“My undergrad experience prepared me with the skills I need to work in healthcare. Patients come from all walks of life and social situations. If I had just studied one thing, I’d be missing a major part of the puzzle that you need to have to be an effective physician.” — Dr. Gregory Bechill ’90
Dr. Gregory Bechill was just a young lad when he developed a specific interest for health science. After a doctor’s visit, he found himself longing for a greater explanation of what was going on with his body.
“I was about to have a procedure and wanted to know more, but the physician told me I didn’t need to worry about it,” says Bechill, a 1990 graduate of Alma College. “That irritated me, so I carried that with me through high school. It generated my interest in human anatomy and biology.
“I knew that there had to be a better way to explain people’s bodies to them and let them know what’s happening in a manner that they can understand. My experience led me to want to change that.”
Bechill decided to stay in his hometown and attend Alma College.
“Alma College provided me with a chance to have close one-on-one interactions with faculty,” says Bechill. “I knew all of my professors by name and had requirements outside of my major, both of which made me an equipped graduate.”
Combining Sociology and Medicine
However, like many undergraduates who initially question his or her career path, Bechill debated whether or not the medical field was best for him. His father, Vern Bechill, was an Alma College sociology professor at the time. Gregory recalls being fascinated by the things his father would talk about and teach in class. He decided he needed to find a way to combine the two.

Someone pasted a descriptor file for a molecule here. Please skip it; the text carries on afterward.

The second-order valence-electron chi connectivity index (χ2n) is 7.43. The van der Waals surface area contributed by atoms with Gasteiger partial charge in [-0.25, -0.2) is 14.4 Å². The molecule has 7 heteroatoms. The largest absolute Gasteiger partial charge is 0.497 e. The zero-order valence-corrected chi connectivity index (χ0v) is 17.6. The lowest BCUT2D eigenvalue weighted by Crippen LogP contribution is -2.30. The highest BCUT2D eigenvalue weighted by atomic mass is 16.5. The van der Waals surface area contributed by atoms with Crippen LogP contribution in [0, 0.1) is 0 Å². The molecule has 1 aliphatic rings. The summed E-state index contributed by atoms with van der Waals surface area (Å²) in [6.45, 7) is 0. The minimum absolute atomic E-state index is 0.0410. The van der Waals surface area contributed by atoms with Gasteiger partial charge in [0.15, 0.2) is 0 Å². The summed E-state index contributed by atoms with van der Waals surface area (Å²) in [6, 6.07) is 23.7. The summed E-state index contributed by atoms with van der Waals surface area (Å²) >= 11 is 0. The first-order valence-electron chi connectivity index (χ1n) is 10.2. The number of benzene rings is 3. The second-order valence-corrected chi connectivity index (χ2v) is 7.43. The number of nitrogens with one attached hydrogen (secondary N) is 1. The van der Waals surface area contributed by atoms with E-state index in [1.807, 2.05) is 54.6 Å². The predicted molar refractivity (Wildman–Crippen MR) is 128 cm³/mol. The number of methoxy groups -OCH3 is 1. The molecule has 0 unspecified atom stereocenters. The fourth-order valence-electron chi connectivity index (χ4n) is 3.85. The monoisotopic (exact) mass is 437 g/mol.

“I wanted to focus on biology but do it in synthesis with the sociology knowledge and skills I had picked up,” says Bechill. “Medicine was a great fit for that, so I pursued it.”
One of Bechill’s most memorable college moments was his trip out of the country during Spring Term – a journey that ultimately confirmed the medical field as the right career path for him.
“I had the opportunity to observe a healthcare clinic in rural Jamaica,” says Bechill. “Seeing how much need they had for healthcare allowed me to realize how privileged I was to have the education I had back home. It inspired me to come back to the United States and continue to follow my career path to healthcare.”
Reconnecting with Family, Mentors
After graduating from Alma, Bechill received his degree in osteopathic medicine from Ohio University College of Osteopathic Medicine in Athens, Ohio. He then went on to complete his residency in family practice at Mercy St. Vincent in Toledo.
A number of stops later, Bechill found his way back to Alma, the community where he grew up.
“Gratiot Family Practice was great to come home to,” says Bechill. “I was raised here, so some of the doctors at the practice were doctors I had known as a kid. It’s an honor to come back.”
For Bechill, the journey home means a chance to reconnect with family. It also allows him to connect with former mentors, faculty and current students at his alma mater.
“My undergrad experience prepared me with the skills I need to work in healthcare,” says Bechill. “Patients come from all walks of life and social situations. If I had just studied one thing, I’d be missing a major part of the puzzle that you need to have to be an effective physician.”